Mittwoch, 11. Juli 2012


Accents. I've been wondering for quite some time why Remington chose a completely different solution for writing accents (‘,‘) than any other typewriter manufacturer I know: Instead of having a dead key for the accents, where you type the accent, the carriage doesn't advance and then write the letter, you have to first write the letter and then type the accents, with the accent cantilevered, standing away from the type slug. At first, that solution may seem line total overkill and you wonder why the Remington engineers decided to go that way. Then, when writing in French, I suddenly realised why: You first write the "e" when handwriting in French, and then the ‘ for e. And with that Remington solution, it's the exact same principle, only on a typewriter: You type the We", the carriage advances and then, you type the ‘, which "goes back" one position. Terrible over~engineering, of course, but at least it makes sense. I can understand though that after World War 2, Remington dropped the cantilevering concept and used the standard principle on all machines. It's easier for us collectors as well. Remington Noiseless Deluxe This awesome post was brought to you by the mighty Typosphere


Miguel Ángel Chávez Silva hat gesagt…

That is a very peculiar feature, indeed; I was very surprised with it when I first saw it. I agree with you, in Spanish you also write the vocal first and then add the accent, at least when you hand-write; in that sense, the Remington design makes perfect sense.

Of all the Remington typewriters I own, only the more recent, the Brasilian-made Remington 25, has a "standard" method of typing accents, using a dead key like any other brands. The other machines, including my 1924 Remington 12, my 1928 Remington 2 portable, the 1948 Remington-Rand KMC and the Quiet Riter from 1953, all have the same odd Remington accent design.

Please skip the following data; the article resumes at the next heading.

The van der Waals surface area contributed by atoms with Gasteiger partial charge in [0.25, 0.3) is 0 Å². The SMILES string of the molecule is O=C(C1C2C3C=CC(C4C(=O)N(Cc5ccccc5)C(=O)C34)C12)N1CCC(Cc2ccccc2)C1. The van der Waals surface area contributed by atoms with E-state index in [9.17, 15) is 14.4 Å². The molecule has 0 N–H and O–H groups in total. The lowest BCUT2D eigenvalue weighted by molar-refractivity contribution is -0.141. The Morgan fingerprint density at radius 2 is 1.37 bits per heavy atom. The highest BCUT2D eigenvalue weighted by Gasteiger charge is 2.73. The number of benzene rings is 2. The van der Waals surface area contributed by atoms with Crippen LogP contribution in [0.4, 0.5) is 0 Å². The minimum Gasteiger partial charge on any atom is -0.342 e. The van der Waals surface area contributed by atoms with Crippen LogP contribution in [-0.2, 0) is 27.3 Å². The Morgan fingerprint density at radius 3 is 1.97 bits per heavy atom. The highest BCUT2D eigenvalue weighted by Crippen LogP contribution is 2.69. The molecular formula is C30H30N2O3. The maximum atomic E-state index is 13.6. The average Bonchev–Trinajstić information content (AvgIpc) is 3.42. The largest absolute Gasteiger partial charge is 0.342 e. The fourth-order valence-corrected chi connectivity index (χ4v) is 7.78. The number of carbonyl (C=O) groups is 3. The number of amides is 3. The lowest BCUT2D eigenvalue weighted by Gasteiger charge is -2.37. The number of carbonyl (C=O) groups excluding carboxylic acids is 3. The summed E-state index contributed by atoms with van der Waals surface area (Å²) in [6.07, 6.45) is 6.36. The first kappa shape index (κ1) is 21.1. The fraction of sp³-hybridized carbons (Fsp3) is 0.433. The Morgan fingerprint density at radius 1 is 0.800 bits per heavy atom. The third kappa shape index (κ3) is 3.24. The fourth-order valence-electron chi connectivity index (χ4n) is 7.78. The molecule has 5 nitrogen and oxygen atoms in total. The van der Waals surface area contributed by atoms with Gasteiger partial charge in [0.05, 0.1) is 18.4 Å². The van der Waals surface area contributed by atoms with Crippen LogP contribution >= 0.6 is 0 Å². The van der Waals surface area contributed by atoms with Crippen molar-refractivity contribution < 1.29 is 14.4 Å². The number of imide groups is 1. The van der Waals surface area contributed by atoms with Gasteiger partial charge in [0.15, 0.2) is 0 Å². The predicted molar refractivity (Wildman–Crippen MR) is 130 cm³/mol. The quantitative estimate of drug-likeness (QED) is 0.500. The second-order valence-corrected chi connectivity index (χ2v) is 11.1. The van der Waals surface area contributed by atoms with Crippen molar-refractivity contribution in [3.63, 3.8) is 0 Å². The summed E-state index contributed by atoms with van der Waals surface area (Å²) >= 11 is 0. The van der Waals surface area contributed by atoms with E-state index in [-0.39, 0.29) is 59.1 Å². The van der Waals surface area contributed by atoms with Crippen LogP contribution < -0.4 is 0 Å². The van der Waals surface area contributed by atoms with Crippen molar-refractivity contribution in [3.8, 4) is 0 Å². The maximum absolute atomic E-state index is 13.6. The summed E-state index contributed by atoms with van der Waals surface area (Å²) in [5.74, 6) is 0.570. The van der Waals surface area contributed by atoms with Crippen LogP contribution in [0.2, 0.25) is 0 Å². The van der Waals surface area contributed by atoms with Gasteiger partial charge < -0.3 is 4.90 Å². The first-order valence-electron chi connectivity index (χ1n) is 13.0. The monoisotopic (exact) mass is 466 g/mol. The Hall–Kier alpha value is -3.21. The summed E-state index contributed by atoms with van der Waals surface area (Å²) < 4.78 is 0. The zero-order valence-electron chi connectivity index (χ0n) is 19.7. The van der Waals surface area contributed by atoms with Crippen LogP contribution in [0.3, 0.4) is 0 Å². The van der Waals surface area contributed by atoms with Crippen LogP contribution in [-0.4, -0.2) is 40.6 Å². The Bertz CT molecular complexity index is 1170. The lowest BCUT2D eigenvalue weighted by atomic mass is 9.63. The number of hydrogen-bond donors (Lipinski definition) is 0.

It takes a while to get used to it, but once you do it, you can type at least as fast with it as with the standard method.

One little flaw I've found: since the accent key is not a dead key, it causes the carriage to advance. That means that, if you have to type an accent to a letter located right before the margin stop, you'll need to use the margin release key.

notagain hat gesagt…

I've never seen that before. It's brilliant!

Richard P hat gesagt…

I like the Remington system -- it matches the order of handwriting, as you say. Nice photo illustrating it.

Richard P hat gesagt…

Wait a minute -- aren't the Remington accent keys also dead keys? If they advanced the carriage, then you would have to backspace in order to avoid getting something like this: fantá stico.

Miguel Ángel Chávez Silva hat gesagt…

Richard: you're right, the accent keys in the Remington design ARE dead keys, my mistake; but you do need to use the margin release in order to type an accent on the last character before the margin stop.

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